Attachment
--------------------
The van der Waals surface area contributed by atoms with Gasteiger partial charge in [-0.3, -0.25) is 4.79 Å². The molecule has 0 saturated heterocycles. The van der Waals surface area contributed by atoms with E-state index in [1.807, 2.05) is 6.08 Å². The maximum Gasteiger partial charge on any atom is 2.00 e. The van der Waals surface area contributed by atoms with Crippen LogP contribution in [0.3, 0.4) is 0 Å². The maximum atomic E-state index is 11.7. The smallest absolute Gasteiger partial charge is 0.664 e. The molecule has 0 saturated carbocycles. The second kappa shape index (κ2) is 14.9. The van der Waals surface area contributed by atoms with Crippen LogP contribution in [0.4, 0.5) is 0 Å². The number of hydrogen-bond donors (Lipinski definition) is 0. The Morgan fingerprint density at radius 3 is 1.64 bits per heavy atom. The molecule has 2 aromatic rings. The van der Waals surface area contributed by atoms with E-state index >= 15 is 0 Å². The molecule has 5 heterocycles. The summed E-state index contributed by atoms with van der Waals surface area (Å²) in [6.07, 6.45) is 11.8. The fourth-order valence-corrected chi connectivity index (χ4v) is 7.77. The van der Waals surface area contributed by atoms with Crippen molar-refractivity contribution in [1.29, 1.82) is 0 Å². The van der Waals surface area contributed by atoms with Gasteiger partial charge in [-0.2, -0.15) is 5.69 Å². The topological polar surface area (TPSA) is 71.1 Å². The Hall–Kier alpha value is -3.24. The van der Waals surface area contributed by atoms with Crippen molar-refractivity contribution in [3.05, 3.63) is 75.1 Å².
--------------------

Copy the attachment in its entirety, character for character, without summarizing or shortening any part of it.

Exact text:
The van der Waals surface area contributed by atoms with Gasteiger partial charge in [-0.3, -0.25) is 4.79 Å². The molecule has 0 saturated heterocycles. The van der Waals surface area contributed by atoms with E-state index in [1.807, 2.05) is 6.08 Å². The maximum Gasteiger partial charge on any atom is 2.00 e. The van der Waals surface area contributed by atoms with Crippen LogP contribution in [0.3, 0.4) is 0 Å². The maximum atomic E-state index is 11.7. The smallest absolute Gasteiger partial charge is 0.664 e. The molecule has 0 saturated carbocycles. The second kappa shape index (κ2) is 14.9. The van der Waals surface area contributed by atoms with Crippen LogP contribution in [0.4, 0.5) is 0 Å². The number of hydrogen-bond donors (Lipinski definition) is 0. The Morgan fingerprint density at radius 3 is 1.64 bits per heavy atom. The molecule has 2 aromatic rings. The van der Waals surface area contributed by atoms with E-state index >= 15 is 0 Å². The molecule has 5 heterocycles. The summed E-state index contributed by atoms with van der Waals surface area (Å²) in [6.07, 6.45) is 11.8. The fourth-order valence-corrected chi connectivity index (χ4v) is 7.77. The van der Waals surface area contributed by atoms with Crippen molar-refractivity contribution in [1.29, 1.82) is 0 Å². The van der Waals surface area contributed by atoms with Gasteiger partial charge in [-0.2, -0.15) is 5.69 Å². The topological polar surface area (TPSA) is 71.1 Å². The Hall–Kier alpha value is -3.24. The van der Waals surface area contributed by atoms with Crippen molar-refractivity contribution in [3.05, 3.63) is 75.1 Å².